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Law Offices of Eric L. Pines, PLLC

Houston, Texas Federal Employee Attorneys

Law Offices of Eric L. Pines, PLLC

10101 Fondren Road
Suite 527

Houston, Texas 77096

Phone(832) 533-3242
Fax (888) 215-0397

Law Firm Overview

The Law Offices of Eric L. Pines, PLLC provides comprehensive legal representation with a sole focus on Federal Employees, Federal Labor Unions and Federal Agencies.



Law Offices of Eric L. Pines, PLLC - Providing services in the following areas of law:

Articles Published by Law Offices of Eric L. Pines, PLLC

 Federal Worker Claiming Employer Failed to Make a Reasonable Accommodation Must Have Requested One, Case Finds

The failure of an employer to make a reasonable accommodation is a form of prohibited discrimination under the Rehabilitation Act.

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 The Advantages of Federal Disability Retirement

Some federal employees may view Federal Disability Retirement with trepidation. These remain tough economic times and there are understandable concerns that you won’t be able to make up your former income after retirement.

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 Obesity Can Be Grounds for Federal Employee FERS and CSRS Disability Retirement

Obesity or morbid obesity may qualify you for FERS or CSRS disability retirement through the Office of Personnel Management (OPM).

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 Defense Telecommunications Operator Loses Her Discrimination Claim over Denial of Reasonable Accommodation

The duty to provide reasonable accommodation does not apply to an employee who is unable to perform the essential functions of his or her job, according to a recent EEOC ruling.

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 Can I Make a Deposit for Post-1956 Military Service AFTER I am Approved for OPM Disability?

In general, the answer is “no.” If you want to make a deposit for post-1956 military service such that credit for your military service will be reflected in your retirement annuity, you must complete OPM Form 1515: “Military Service Deposit Election” and submit this form with your retirement application to OPM. You will NOT be allowed to make any such deposits once your retirement benefits are approved.

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 Is Light Duty a Reasonable Accommodation?

Why light duty might not always be a reasonable accommodation for federal disability purposes.

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 Accommodations and Disability Retirement, No Conflict

Why the Accommodations Issue is Unlikely to Pose a Problem If You Are Filing for Federal Disability Retirement Benefits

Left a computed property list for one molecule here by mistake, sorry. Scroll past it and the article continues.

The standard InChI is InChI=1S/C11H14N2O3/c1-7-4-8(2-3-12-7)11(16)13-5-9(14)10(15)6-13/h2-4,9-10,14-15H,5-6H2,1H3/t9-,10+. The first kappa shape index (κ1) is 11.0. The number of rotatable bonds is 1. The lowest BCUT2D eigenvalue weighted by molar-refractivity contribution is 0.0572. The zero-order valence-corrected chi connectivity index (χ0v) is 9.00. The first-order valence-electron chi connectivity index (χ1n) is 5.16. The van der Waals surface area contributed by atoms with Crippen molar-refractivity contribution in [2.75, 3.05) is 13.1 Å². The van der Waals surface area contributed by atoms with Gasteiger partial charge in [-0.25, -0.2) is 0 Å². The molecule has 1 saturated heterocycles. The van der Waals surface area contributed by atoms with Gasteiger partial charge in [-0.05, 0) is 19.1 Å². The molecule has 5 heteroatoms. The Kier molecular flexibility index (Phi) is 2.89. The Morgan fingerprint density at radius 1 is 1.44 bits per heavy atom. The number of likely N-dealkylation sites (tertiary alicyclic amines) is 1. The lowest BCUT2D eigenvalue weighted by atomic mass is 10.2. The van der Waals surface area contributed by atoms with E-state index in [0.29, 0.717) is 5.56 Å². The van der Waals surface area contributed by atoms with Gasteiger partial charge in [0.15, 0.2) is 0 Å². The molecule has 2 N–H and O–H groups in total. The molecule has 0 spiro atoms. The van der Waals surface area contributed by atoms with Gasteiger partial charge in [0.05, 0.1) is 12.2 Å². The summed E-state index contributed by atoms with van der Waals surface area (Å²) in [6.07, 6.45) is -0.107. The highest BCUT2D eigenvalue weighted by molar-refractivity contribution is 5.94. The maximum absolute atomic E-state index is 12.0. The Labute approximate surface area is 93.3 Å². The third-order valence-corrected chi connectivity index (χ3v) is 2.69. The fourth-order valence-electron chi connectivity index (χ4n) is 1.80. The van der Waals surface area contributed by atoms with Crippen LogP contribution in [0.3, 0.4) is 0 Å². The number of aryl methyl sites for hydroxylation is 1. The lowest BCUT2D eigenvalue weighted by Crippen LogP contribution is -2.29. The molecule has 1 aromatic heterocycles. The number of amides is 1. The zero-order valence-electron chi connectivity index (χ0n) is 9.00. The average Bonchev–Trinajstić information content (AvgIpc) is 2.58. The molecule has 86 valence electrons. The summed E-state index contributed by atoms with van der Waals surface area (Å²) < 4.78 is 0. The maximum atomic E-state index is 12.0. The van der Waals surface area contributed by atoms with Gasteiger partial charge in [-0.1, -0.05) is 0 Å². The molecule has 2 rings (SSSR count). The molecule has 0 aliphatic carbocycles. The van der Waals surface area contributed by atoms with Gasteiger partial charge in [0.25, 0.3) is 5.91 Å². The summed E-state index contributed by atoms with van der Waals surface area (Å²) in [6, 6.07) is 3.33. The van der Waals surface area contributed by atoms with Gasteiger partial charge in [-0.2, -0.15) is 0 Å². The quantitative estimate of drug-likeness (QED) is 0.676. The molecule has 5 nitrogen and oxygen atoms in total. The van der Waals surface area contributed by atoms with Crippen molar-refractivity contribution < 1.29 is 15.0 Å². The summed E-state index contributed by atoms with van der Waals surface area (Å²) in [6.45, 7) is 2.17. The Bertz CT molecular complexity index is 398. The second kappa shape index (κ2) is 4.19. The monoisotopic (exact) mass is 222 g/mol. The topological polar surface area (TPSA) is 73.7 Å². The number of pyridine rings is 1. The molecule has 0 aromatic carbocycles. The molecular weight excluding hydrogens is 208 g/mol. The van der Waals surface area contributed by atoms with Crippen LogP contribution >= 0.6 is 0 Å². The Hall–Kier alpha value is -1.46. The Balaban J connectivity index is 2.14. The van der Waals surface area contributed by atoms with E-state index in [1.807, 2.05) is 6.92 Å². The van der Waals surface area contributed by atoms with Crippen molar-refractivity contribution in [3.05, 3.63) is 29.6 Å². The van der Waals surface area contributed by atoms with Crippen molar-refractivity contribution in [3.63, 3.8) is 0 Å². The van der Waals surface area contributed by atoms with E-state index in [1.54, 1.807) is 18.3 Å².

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 Part VI – Reasonable Accommodation and its Interplay with OPM Disability The Rehabilitation Act/ ADA

Does the Federal Government Consider Me Disabled? As stated in previous posts, if you are disabled under the Rehabilitation Act (ADA) and you require a reasonable accommodation, the agency must provide you with that reasonable accommodation unless they can show that there is another less expensive effective accommodation, or they can show that accommodating you would be an “undue hardship” on the agency.

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 OPM Disability: How Can I be Sure that my “Physician’s Statement” Contains Everything I Need for OPM Approval?

If you’ve already begun the process of applying for CSRS or FERS disability retirement benefits, then you’re probably intimately familiar with Standard Form 3112, “Documentation in Support of Disability Retirement Application.” For those who aren’t, there’s a section in the application called “Physician’s Statement,” which must be completed by your doctor.

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 Does the Federal Government Consider Me Disabled? Reasonable Accommodation Part VI

Federal employee attorney Eric Pines tackles whether a federal employee will be considered disabled. In this series: Does the Federal Government Consider Me Disabled? We lay out the definitions of disabled under the Rehabilitation Act. In this post we will focus on whether a federal employee is entitled to his or her ideal accommodation? According to the Rehabilitation Act/ ADA says the answer is: Yes, but… not necessarily with the exact accommodation that you are seeking.

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 Does the Federal Government Consider Me Disabled?

Federal employee attorney Eric Pines tackles whether a federal employee will be considered disabled. In the series: Does the Federal Government Consider Me Disabled (Part I)? We laid out the definitions of disabled under the Rehabilitation Act. In this post we will focus on what those definitions mean in the real world.

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 I am a Federal Employee with a Medical Condition. Am I Disabled?

Federal employee attorney Eric Pines discusses whether you are disabled as a federal employee with a medical condition. As a federal employee attorney and advocate this question has often perplexed me. Why is this question so difficult? I mean either I have a disability or not, right? This is a question that comes up all too often for a federal employee and his or her advocate.

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